Drifting towards Disaster? Fontane’s Ambivalent Portrayal of Stralau Landscapes in His Literary Works1

James Bade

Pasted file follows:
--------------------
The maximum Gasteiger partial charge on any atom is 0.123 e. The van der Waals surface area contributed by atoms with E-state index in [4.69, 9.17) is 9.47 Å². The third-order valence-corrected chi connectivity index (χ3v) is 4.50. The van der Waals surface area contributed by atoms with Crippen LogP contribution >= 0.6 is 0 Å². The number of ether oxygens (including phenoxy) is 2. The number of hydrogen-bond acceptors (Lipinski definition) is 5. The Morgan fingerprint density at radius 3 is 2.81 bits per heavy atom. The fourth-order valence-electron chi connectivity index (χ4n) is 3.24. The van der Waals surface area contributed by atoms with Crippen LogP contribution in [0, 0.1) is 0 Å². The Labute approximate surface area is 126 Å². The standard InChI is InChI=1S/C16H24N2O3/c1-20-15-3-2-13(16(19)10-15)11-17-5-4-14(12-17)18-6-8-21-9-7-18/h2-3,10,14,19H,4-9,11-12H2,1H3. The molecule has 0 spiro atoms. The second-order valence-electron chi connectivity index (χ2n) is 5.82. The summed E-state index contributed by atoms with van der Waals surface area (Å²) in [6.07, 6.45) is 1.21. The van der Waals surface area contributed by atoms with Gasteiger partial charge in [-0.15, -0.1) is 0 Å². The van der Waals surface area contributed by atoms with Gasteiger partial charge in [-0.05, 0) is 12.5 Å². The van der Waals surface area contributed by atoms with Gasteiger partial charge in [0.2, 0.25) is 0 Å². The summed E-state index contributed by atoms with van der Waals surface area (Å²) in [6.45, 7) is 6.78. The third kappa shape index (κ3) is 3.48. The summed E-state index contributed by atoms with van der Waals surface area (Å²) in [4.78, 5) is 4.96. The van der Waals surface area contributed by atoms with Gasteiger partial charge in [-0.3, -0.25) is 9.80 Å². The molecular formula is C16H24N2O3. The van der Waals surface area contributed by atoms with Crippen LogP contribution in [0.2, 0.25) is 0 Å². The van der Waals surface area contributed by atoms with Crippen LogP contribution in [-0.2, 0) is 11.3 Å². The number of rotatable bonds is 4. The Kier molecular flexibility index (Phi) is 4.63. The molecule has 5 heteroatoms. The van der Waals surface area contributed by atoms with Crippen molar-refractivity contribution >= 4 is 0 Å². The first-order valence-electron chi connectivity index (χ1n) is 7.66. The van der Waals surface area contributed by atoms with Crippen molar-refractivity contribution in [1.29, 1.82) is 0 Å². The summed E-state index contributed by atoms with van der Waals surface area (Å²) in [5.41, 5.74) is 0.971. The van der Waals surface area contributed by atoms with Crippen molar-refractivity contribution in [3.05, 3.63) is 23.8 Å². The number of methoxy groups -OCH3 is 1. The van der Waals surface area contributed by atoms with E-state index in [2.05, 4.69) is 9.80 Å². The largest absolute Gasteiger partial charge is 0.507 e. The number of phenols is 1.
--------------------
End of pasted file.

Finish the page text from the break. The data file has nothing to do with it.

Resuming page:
Stralau was a favorite destination for Berliners in the nineteenth century. Best known for the beauty of its surroundings, it was also notorious for the drunken revelry of its fishing carnival. Consequently, in Fontane, Stralau is associated with a remarkable ambivalence of emotions: it highlights the passionate involvement of characters, while also evoking connotations of danger and disaster. A. R. Robinson’s description of the protagonists in L’Adultera as being caught in a “drift towards disaster” off Stralau neatly encapsulates the situation in subsequent novels. In Die Poggenpuhls, however, Fontane goes much further. For her painting of the Great Flood for her uncle’s church, Sophie takes as her inspiration the view of Lake Rummelsburg from Stralau Station. Sophie’s artistic characterization of the diluvian catastrophe expresses her hope that a better world is to follow, reflecting Fontane’s utopian ideals in Quitt and Der Stechlin. (JB)

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